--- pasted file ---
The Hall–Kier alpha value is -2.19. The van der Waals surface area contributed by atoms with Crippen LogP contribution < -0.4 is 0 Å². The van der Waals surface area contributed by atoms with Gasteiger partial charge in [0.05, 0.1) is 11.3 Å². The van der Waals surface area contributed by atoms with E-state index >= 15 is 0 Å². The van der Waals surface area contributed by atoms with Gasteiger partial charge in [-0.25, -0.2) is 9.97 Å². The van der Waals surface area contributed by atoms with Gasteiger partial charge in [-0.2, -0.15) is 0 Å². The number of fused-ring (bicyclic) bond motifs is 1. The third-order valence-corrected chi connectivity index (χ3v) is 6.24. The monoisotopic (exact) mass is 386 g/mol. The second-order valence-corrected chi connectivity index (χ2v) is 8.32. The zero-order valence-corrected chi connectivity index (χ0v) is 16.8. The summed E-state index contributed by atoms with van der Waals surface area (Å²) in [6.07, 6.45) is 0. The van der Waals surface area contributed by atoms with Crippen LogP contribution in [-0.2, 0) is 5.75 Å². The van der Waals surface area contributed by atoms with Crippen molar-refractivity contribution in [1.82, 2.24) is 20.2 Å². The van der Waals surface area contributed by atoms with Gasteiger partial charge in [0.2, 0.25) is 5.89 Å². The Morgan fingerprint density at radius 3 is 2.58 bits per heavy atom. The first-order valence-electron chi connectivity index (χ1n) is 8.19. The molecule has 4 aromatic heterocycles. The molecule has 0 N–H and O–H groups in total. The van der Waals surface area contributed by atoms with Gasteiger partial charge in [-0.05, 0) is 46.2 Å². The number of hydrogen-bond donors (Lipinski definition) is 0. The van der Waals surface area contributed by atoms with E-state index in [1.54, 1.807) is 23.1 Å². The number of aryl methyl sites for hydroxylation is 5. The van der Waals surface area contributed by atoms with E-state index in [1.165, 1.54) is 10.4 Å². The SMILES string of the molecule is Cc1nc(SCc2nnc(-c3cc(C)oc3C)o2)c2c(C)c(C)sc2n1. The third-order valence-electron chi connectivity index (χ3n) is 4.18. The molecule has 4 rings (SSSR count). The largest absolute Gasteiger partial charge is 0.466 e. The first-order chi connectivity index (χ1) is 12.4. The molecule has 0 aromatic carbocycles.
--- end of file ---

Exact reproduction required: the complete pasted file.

The Hall–Kier alpha value is -2.19. The van der Waals surface area contributed by atoms with Crippen LogP contribution < -0.4 is 0 Å². The van der Waals surface area contributed by atoms with Gasteiger partial charge in [0.05, 0.1) is 11.3 Å². The van der Waals surface area contributed by atoms with E-state index >= 15 is 0 Å². The van der Waals surface area contributed by atoms with Gasteiger partial charge in [-0.25, -0.2) is 9.97 Å². The van der Waals surface area contributed by atoms with Gasteiger partial charge in [-0.2, -0.15) is 0 Å². The number of fused-ring (bicyclic) bond motifs is 1. The third-order valence-corrected chi connectivity index (χ3v) is 6.24. The monoisotopic (exact) mass is 386 g/mol. The second-order valence-corrected chi connectivity index (χ2v) is 8.32. The zero-order valence-corrected chi connectivity index (χ0v) is 16.8. The summed E-state index contributed by atoms with van der Waals surface area (Å²) in [6.07, 6.45) is 0. The van der Waals surface area contributed by atoms with Crippen LogP contribution in [-0.2, 0) is 5.75 Å². The van der Waals surface area contributed by atoms with Crippen molar-refractivity contribution in [1.82, 2.24) is 20.2 Å². The van der Waals surface area contributed by atoms with Gasteiger partial charge in [0.2, 0.25) is 5.89 Å². The Morgan fingerprint density at radius 3 is 2.58 bits per heavy atom. The first-order valence-electron chi connectivity index (χ1n) is 8.19. The molecule has 4 aromatic heterocycles. The molecule has 0 N–H and O–H groups in total. The van der Waals surface area contributed by atoms with Gasteiger partial charge in [-0.05, 0) is 46.2 Å². The number of hydrogen-bond donors (Lipinski definition) is 0. The van der Waals surface area contributed by atoms with E-state index in [1.54, 1.807) is 23.1 Å². The number of aryl methyl sites for hydroxylation is 5. The van der Waals surface area contributed by atoms with E-state index in [1.165, 1.54) is 10.4 Å². The SMILES string of the molecule is Cc1nc(SCc2nnc(-c3cc(C)oc3C)o2)c2c(C)c(C)sc2n1. The third-order valence-electron chi connectivity index (χ3n) is 4.18. The molecule has 4 rings (SSSR count). The largest absolute Gasteiger partial charge is 0.466 e. The first-order chi connectivity index (χ1) is 12.4. The molecule has 0 aromatic carbocycles.